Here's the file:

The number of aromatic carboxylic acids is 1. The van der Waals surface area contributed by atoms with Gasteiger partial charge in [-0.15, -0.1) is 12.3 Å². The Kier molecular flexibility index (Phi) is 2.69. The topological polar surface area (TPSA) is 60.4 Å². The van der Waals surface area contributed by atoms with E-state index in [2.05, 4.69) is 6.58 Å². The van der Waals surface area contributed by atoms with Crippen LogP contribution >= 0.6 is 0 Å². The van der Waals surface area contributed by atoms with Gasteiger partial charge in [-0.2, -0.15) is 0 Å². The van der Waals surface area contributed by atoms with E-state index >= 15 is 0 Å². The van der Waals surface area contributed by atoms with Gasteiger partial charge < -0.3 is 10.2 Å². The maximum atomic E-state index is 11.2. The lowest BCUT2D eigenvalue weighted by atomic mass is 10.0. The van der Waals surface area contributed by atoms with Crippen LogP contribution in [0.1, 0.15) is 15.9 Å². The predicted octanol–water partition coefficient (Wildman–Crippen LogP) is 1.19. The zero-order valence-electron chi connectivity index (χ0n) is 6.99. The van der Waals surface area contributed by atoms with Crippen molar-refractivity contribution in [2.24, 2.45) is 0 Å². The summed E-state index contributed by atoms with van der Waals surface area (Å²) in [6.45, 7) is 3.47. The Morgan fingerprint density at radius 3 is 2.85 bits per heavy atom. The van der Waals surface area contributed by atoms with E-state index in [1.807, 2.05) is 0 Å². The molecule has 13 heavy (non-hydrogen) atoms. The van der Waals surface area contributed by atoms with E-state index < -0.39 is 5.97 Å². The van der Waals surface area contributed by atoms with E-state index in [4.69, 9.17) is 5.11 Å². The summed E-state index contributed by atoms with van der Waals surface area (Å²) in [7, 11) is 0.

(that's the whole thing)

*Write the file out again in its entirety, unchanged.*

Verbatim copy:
The number of aromatic carboxylic acids is 1. The van der Waals surface area contributed by atoms with Gasteiger partial charge in [-0.15, -0.1) is 12.3 Å². The Kier molecular flexibility index (Phi) is 2.69. The topological polar surface area (TPSA) is 60.4 Å². The van der Waals surface area contributed by atoms with E-state index in [2.05, 4.69) is 6.58 Å². The van der Waals surface area contributed by atoms with Crippen LogP contribution >= 0.6 is 0 Å². The van der Waals surface area contributed by atoms with Gasteiger partial charge in [-0.2, -0.15) is 0 Å². The van der Waals surface area contributed by atoms with E-state index >= 15 is 0 Å². The van der Waals surface area contributed by atoms with Gasteiger partial charge < -0.3 is 10.2 Å². The maximum atomic E-state index is 11.2. The lowest BCUT2D eigenvalue weighted by atomic mass is 10.0. The van der Waals surface area contributed by atoms with Crippen LogP contribution in [0.1, 0.15) is 15.9 Å². The predicted octanol–water partition coefficient (Wildman–Crippen LogP) is 1.19. The zero-order valence-electron chi connectivity index (χ0n) is 6.99. The van der Waals surface area contributed by atoms with Crippen molar-refractivity contribution in [2.24, 2.45) is 0 Å². The summed E-state index contributed by atoms with van der Waals surface area (Å²) in [6.45, 7) is 3.47. The Morgan fingerprint density at radius 3 is 2.85 bits per heavy atom. The van der Waals surface area contributed by atoms with E-state index in [1.807, 2.05) is 0 Å². The molecule has 13 heavy (non-hydrogen) atoms. The van der Waals surface area contributed by atoms with E-state index < -0.39 is 5.97 Å². The van der Waals surface area contributed by atoms with E-state index in [4.69, 9.17) is 5.11 Å². The summed E-state index contributed by atoms with van der Waals surface area (Å²) in [7, 11) is 0.